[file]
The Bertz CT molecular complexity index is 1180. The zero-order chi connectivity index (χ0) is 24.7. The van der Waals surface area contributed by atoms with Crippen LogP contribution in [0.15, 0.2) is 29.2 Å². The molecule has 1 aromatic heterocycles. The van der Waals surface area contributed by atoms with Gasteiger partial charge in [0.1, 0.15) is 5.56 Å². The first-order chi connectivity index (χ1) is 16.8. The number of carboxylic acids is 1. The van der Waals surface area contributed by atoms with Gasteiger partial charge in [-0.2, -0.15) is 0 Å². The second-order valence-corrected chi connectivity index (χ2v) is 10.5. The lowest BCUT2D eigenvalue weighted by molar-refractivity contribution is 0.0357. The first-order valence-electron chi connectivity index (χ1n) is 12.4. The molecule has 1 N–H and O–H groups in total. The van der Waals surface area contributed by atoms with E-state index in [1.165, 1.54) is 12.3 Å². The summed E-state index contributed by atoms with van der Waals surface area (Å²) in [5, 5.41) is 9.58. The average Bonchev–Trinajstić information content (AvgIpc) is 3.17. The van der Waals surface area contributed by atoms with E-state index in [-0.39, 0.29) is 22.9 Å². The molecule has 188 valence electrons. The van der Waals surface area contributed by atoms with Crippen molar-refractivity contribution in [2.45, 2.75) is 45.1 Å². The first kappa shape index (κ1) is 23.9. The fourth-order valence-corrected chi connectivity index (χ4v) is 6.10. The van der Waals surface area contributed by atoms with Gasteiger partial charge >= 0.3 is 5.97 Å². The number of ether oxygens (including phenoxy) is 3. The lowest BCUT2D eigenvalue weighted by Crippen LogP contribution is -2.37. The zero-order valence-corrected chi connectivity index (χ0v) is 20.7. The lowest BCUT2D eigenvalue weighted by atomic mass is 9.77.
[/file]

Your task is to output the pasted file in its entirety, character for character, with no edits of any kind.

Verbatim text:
The Bertz CT molecular complexity index is 1180. The zero-order chi connectivity index (χ0) is 24.7. The van der Waals surface area contributed by atoms with Crippen LogP contribution in [0.15, 0.2) is 29.2 Å². The molecule has 1 aromatic heterocycles. The van der Waals surface area contributed by atoms with Gasteiger partial charge in [0.1, 0.15) is 5.56 Å². The first-order chi connectivity index (χ1) is 16.8. The number of carboxylic acids is 1. The van der Waals surface area contributed by atoms with Gasteiger partial charge in [-0.2, -0.15) is 0 Å². The second-order valence-corrected chi connectivity index (χ2v) is 10.5. The lowest BCUT2D eigenvalue weighted by molar-refractivity contribution is 0.0357. The first-order valence-electron chi connectivity index (χ1n) is 12.4. The molecule has 1 N–H and O–H groups in total. The van der Waals surface area contributed by atoms with E-state index in [1.165, 1.54) is 12.3 Å². The summed E-state index contributed by atoms with van der Waals surface area (Å²) in [5, 5.41) is 9.58. The average Bonchev–Trinajstić information content (AvgIpc) is 3.17. The van der Waals surface area contributed by atoms with E-state index in [-0.39, 0.29) is 22.9 Å². The molecule has 188 valence electrons. The van der Waals surface area contributed by atoms with Crippen molar-refractivity contribution in [2.45, 2.75) is 45.1 Å². The first kappa shape index (κ1) is 23.9. The fourth-order valence-corrected chi connectivity index (χ4v) is 6.10. The van der Waals surface area contributed by atoms with Gasteiger partial charge >= 0.3 is 5.97 Å². The number of ether oxygens (including phenoxy) is 3. The lowest BCUT2D eigenvalue weighted by Crippen LogP contribution is -2.37. The zero-order valence-corrected chi connectivity index (χ0v) is 20.7. The lowest BCUT2D eigenvalue weighted by atomic mass is 9.77.